which would vary between countries. An illustration of this is that data
about sulphur dioxide emissions by Sandoz would not be the same in
Pakistan and Europe since the company in Pakistan uses local oil which
has a high sulphur content and import of low sulphur oil is not permitted.

International variations in data published would not be in the company's
interest. Chemical companies readily give only figures relating to energy
consumption, environmental spending and safety records.

However, the figures relating to environmental spending by the companies
can be very misleading, giving them a very good image if the expenditure is
given only in absolute terms without mentioning the percentage of the total
turnover.

A mid-Nineties tabulation showed that Hoechst spent 2.226 billion
deutschemarks (DMs) on environmental control, Bayer 0.319 billion DMs,
the ICI œ365 millions and Union Carbide $4.872 billions. These
respectively amounted to not more than 4.49 per cent, 7.19 per cent, 3 per
cent and 5 per cent of total turnover which should have been just a flea-bite
for them.

Environmental commitments which should be accepted for protecting
populations from more Bhopals can be met only by technology
improvements for achieving drastic waste reduction and for handling and
disposing of residual and toxic wastes.

It will call for a good deal of persuasion for managements to undertake
waste disposal programmes because of the investments needed. A
hazardous waste incinerator set up at a cost of 150 million French francs
by Rhone Poulene at its site could be used at only half of its capacity of
30,000 tonnes.

The reluctance of chemical and pharmaceutical industries to disclose facts
about the hazardous inputs they use only hardens the sentiment against
them. There was no disclosure about the dyestuffs made by a well-known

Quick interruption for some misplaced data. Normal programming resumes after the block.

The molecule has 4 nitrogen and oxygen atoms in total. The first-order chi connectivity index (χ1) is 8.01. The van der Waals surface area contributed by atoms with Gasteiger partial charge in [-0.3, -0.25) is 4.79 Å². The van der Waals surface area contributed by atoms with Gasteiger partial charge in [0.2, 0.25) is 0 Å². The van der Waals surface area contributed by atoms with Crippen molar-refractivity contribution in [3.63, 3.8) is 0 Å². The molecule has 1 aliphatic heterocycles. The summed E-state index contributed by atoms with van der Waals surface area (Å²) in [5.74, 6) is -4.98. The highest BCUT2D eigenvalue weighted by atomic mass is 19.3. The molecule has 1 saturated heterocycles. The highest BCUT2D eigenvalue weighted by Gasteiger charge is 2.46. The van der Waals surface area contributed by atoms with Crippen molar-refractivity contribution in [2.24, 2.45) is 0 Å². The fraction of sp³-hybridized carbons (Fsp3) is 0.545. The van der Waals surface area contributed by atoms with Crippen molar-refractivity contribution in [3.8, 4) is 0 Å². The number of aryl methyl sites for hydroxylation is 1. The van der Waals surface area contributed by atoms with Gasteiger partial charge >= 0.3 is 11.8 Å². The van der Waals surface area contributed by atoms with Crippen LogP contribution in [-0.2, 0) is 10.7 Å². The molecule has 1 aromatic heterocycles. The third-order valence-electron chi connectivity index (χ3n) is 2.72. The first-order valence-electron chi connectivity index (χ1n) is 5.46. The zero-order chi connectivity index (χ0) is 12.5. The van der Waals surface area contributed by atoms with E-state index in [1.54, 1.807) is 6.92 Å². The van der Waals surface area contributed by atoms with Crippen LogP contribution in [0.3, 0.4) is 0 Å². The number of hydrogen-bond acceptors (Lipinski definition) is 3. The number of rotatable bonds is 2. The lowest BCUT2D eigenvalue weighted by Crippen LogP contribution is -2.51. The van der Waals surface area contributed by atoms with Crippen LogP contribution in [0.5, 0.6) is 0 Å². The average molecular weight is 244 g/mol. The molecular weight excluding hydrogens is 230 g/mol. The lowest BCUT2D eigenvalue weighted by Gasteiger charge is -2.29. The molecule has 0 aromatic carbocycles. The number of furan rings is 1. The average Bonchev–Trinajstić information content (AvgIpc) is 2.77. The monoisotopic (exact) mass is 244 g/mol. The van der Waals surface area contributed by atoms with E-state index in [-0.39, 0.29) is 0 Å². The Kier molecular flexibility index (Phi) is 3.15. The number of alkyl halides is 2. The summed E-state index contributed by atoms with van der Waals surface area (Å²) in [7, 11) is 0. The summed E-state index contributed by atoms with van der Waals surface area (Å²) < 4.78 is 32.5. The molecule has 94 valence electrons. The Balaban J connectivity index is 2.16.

multinational drug firm containing the potentially carcinogenic
orthonitronisole until there was a media exposure of it after studies carried
out under the U.S. National Toxicology Programme.

Steps for keeping the environment clean will in fact be in the interests of
the chemical industry. For, there will be a steep decline in operational costs
and an increase in profitability. Energy consumption is reported to have
come down by 50 per cent for Ciba after its implementation of
environmental safety measures. This reveals that lack of attention to
environmental cleanliness had led to unnoticed and wasteful power
consumption.

Remedial action for correcting poor integration of process control systems
which foul up the environment also brings down operational costs. The
chemical industry will also have to look more closely at how the entire
group of firms engaged in producing the inputs for a major product are
conducting their downstream operations and disposing their waste
accumulations.

Environmental safety requirements very often call for drastic decisions
such as the closing down of certain lines of production which companies
would not be prepared or willing to take.

Nevertheless the response from the industry has not been wholly negative.
Sandoz, for instance, is said to have given up the production of all products
containing mercury at its Basle unit. Ciba stopped producing its Gallicrom
insecticide during the mid- Eighties since this was not environmentally
friendly.